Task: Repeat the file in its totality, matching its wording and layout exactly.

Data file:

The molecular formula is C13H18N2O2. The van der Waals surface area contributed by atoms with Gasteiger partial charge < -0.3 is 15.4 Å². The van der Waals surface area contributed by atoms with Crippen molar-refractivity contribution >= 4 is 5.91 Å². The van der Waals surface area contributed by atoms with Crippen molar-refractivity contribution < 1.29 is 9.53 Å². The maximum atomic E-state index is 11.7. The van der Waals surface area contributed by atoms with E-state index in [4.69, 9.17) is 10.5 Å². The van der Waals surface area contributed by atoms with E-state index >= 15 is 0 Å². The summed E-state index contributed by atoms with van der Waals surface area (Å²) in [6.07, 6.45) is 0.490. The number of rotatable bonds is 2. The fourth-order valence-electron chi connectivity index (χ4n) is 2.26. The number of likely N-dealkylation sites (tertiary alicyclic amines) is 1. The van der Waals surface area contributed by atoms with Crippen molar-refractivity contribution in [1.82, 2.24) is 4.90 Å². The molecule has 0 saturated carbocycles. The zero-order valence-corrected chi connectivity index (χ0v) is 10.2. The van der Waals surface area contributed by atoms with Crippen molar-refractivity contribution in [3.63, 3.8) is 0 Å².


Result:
The molecular formula is C13H18N2O2. The van der Waals surface area contributed by atoms with Gasteiger partial charge < -0.3 is 15.4 Å². The van der Waals surface area contributed by atoms with Crippen molar-refractivity contribution >= 4 is 5.91 Å². The van der Waals surface area contributed by atoms with Crippen molar-refractivity contribution < 1.29 is 9.53 Å². The maximum atomic E-state index is 11.7. The van der Waals surface area contributed by atoms with E-state index in [4.69, 9.17) is 10.5 Å². The van der Waals surface area contributed by atoms with E-state index >= 15 is 0 Å². The summed E-state index contributed by atoms with van der Waals surface area (Å²) in [6.07, 6.45) is 0.490. The number of rotatable bonds is 2. The fourth-order valence-electron chi connectivity index (χ4n) is 2.26. The number of likely N-dealkylation sites (tertiary alicyclic amines) is 1. The van der Waals surface area contributed by atoms with Crippen molar-refractivity contribution in [1.82, 2.24) is 4.90 Å². The molecule has 0 saturated carbocycles. The zero-order valence-corrected chi connectivity index (χ0v) is 10.2. The van der Waals surface area contributed by atoms with Crippen molar-refractivity contribution in [3.63, 3.8) is 0 Å².